Detecting Water Leaks

People don’t necessarily think about leaks until they hear dripping noises. Once they do, it’s all hands on deck to find the source! Leaks start as little things but grow into a serious problem. You can stop them in their tracks though, if you know what to look for.


Noisy pipes

Excess air in the pipes makes banging noises from inside the wall. That’s not just scary, it’s also sign of a leak. Air doesn’t invade pipes any other way. When you hear the noises it’s time to check fixtures, toilets and the showers. When water is running down the wall it means a pipe has burst or it’s about to. That’s when you need to get the plumber.


Wet pavers or tiles

Wet paved areas or tiles are another sign of a leak. Older foundations with cracks show water leakage quickly. When it hasn’t rained recently or nobody has spilt something, chances are the wet spot is from the pipes connected to the main water line. A bust from one of these will turn into an expensive mess. Plumbers who offer concrete cutting solutions will get to the pipes quickly.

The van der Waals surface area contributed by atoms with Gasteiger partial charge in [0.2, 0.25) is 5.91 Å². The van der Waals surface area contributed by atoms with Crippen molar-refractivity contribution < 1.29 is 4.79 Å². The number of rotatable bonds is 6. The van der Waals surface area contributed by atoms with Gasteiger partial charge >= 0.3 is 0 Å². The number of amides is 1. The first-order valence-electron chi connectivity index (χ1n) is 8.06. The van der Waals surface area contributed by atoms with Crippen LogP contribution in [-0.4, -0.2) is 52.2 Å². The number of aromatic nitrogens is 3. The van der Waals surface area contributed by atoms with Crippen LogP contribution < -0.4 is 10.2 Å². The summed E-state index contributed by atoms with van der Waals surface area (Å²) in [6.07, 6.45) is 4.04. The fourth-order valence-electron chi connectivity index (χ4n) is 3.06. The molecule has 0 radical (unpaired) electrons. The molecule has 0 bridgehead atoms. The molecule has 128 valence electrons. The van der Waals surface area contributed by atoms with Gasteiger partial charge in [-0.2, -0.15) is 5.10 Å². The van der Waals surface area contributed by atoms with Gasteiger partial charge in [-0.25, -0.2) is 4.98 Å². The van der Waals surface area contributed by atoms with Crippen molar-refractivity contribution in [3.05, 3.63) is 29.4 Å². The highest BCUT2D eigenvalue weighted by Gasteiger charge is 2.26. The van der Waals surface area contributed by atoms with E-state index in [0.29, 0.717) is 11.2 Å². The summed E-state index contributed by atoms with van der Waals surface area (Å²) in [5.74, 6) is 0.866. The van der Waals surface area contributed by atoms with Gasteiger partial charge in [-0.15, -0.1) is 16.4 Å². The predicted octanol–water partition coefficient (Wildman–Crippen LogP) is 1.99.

Your meter tells all

When you suspect a leak, it won’t cost anything to do a home experiment. Numbers don’t lie that often. When you find the water meter, write down the numbers you see on the reading. Don’t use water for a few hours. Leave the house if you have too. Come back to the meter and check again. If the numbers have increased only a little, it’s just a small problem. A big increase is when you need to call someone for leak detection.


Your grass is greener

Main pipes run in any direction, including under the backyard. Finding a leak this way won’t happen immediately. Over a period, the grass in one area of the yard will look brighter or grow faster than other parts. When you walk on it the soil feels damp underfoot. “The grass is greener” expression is supposed to inspire positivity, not worry.